How many of your previous bosses would you hire?
Why would you hire them?
Why wouldn’t you hire them?
In nearly all cases the answer to the questions is emotional intelligence or lack of it.
Emotional intelligence is defined as the ability to understand and manage your own emotions, as well as recognise and influence the emotions of those around you. The term was first coined in 1990 by researchers John Mayer and Peter Salovey, but was later popularised by psychologist Daniel Goleman.
More than a decade ago, Goleman highlighted the importance of emotional intelligence in leadership, telling the Harvard Business Review, “The most effective leaders are all alike in one crucial way: They all have a high degree of what has come to be known as emotional intelligence. It’s not that IQ and technical skills are irrelevant. They do matter, but…they are the entry-level requirements for executive positions.”
People are the heart of any organisation, business or enterprise, it’s not strategies or policies. You can have the best strategy, interesting training, the most comprehensive policies but if the people do not have emotional intelligence then strategies etc can’t be effectively implemented.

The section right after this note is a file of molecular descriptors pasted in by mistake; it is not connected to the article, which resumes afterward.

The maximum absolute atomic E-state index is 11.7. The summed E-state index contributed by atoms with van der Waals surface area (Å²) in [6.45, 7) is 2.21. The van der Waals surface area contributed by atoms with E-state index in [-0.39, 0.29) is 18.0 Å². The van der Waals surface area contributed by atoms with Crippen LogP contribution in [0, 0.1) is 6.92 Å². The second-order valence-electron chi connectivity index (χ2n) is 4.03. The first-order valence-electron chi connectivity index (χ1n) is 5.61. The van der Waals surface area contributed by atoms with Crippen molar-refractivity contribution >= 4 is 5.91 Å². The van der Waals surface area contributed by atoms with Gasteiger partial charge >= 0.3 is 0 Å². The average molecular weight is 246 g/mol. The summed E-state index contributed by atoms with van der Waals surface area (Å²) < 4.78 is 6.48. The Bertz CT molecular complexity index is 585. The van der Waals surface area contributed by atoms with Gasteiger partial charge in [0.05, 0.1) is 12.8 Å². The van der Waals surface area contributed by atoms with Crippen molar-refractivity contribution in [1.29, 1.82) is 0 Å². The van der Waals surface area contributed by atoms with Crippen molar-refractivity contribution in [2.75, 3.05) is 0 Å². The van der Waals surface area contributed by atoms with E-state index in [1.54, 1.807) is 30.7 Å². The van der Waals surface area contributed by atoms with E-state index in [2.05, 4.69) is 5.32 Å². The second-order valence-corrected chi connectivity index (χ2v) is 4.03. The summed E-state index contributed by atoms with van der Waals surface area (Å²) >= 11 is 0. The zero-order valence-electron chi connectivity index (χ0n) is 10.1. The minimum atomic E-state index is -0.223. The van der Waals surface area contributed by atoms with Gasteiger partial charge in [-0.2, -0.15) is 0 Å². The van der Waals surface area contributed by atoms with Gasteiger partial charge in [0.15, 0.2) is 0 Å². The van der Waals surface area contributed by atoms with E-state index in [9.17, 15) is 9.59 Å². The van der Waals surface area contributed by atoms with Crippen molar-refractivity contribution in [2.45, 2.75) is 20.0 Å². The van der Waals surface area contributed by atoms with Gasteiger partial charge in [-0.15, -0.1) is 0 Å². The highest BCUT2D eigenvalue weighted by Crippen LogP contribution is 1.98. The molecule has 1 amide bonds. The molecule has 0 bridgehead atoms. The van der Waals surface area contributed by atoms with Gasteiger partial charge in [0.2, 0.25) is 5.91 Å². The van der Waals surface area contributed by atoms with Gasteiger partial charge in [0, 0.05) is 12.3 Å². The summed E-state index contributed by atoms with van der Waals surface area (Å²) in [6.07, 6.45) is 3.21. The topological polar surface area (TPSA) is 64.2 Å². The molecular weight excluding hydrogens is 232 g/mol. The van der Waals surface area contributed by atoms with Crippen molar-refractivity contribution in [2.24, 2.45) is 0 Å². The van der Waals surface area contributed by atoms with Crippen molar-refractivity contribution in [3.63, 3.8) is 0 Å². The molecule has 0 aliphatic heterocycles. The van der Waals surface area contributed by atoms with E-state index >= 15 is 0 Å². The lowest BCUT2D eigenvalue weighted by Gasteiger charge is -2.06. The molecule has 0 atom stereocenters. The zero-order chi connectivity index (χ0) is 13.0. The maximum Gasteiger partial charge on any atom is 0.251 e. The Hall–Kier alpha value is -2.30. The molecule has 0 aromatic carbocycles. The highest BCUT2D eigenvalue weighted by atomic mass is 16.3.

Research shows that businesses that struggle or fail, 50% of it is directly down to poor leadership and the inability of staff to work successfully within teams. The remaining 50% is down to badly implemented policies and strategies. This is the result of low emotional intelligence. (Arctic co-founder survey 2014: EY survey 2017)
However, organisations with an emotional intelligent work force are more productive, more successful and the mental wellbeing of the staff increases enormously (Ross Business School, USA)
The good news is that emotional intelligence can be learnt.
THE FOUR COMPONENTS OF EMOTIONAL INTELLIGENCE
Emotional intelligence is typically broken down into four core competencies:
Social Skills/Relationship management